Wind turbines

Offshore wind farms approved by government

Two offshore wind farms off the Norfolk coast with a combined capacity of one gigawatt (GW) have been given the go-ahead.

However a third project was turned down because of concerns over the impact it could have on seabirds protected by environmental legislation.

The two approved wind farms at Race Bank and Dudgeon in the Greater Wash off the Norfolk coast could generate enough electricity to power 730,000 homes.

The Department of Energy and Climate Change (DECC) said the projects represented around £3 billion of investment.

"The UK is racing ahead of the global field and these two new offshore wind farms underline this momentum," said Energy Minister Charles Hendry.

"These two projects will not only bring us considerable amounts of clean energy, but significant investment and jobs too.

"We have also shown that we are mindful of other consequences, such as the impact on bird populations, in deciding it would not be appropriate to consent all three applications."

Docking Shoal wind farm, also off the Norfolk coast, was not given the go-ahead because of the potential impact on Sandwich terns, whose colonies at Blakeney Point and Scolt Head Island fall within a "Special Protected Area", which is protected under EU wildlife laws.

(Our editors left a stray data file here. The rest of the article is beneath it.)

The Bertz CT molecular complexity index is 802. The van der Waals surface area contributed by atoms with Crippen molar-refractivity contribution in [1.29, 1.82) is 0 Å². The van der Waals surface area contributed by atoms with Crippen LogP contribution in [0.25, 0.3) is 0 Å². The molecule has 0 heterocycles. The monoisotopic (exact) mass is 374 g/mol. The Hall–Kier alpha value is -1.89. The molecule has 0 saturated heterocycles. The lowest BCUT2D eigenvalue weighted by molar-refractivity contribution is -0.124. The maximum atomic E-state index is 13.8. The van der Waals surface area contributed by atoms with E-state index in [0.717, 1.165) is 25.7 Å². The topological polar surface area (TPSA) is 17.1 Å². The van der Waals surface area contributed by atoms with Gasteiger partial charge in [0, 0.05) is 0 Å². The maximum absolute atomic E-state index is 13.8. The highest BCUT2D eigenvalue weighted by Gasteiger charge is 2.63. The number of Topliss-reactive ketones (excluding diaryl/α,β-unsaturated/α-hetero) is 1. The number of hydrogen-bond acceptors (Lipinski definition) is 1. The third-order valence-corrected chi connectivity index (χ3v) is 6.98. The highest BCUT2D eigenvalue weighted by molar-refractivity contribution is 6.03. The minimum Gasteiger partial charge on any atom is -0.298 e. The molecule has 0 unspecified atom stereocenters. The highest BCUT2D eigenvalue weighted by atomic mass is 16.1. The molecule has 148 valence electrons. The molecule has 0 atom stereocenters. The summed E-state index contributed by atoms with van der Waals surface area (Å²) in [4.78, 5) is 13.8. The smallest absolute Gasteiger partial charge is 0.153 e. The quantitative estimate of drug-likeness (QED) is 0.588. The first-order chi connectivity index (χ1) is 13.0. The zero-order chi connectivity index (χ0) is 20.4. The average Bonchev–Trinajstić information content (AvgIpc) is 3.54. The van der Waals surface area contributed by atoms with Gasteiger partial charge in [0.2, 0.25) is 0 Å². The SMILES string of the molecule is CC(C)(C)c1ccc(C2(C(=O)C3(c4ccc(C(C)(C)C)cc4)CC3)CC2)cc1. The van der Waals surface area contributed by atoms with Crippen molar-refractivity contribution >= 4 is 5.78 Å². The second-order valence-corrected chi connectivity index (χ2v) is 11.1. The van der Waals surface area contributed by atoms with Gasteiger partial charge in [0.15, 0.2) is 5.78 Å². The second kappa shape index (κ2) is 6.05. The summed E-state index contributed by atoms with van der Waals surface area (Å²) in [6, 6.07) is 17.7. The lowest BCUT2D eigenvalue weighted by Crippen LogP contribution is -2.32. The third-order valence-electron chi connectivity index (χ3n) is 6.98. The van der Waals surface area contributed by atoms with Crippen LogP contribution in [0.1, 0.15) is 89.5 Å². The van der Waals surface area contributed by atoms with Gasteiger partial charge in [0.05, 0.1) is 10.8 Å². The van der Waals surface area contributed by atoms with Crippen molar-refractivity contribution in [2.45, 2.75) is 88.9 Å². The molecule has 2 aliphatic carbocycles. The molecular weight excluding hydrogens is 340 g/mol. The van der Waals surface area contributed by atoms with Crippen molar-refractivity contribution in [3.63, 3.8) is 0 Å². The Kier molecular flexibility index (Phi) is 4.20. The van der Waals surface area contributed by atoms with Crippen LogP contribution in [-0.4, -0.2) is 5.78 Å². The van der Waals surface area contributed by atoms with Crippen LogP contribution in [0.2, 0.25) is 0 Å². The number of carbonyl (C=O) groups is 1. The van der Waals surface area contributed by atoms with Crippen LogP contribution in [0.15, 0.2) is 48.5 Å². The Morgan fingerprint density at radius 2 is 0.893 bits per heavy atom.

The total amount of offshore wind power now operational, under construction or consented has reached 6.6GW.

"Achieving government consent for Race Bank is an important milestone," said Mark Hanafin, managing director of Centrica Energy which plans to build Race Bank wind farm.

"We will now undertake a thorough appraisal of project costs with a view to making a final investment decision on Race Bank early in 2013."

Centrica said the economics of the project depended on the outcome of the review of renewables subsidies currently being undertaken by the Government.

The company was also behind the failed bid to build a wind farm at Docking Shoal, and warned that the project had accrued considerable costs and had been awaiting planning consent for more than three and half years.

Centrica said the UK needed to maintain an efficient planning process if it was to meet targets to boost renewable energy over the next decade.

"This decision is a tremendous boost for the offshore wind energy sector, creating hundreds of jobs, stimulating billions of pounds worth of investment and setting the UK firmly on the path of reaching its 2020 renewable energy targets," said Maria McCaffery, chief executive of industry body RenewableUK.

"In total we now have close to 6.6 gigawatts of offshore projects operational, in construction and with planning consent.

"This is a globally unrivalled pipeline of offshore wind farms, which has attracted significant investor interest from around the world."

She called for a decisive push to get the next round of offshore wind projects through planning in order to build enough capacity so that offshore wind could supply 20 per cent of UK electricity by 2020.

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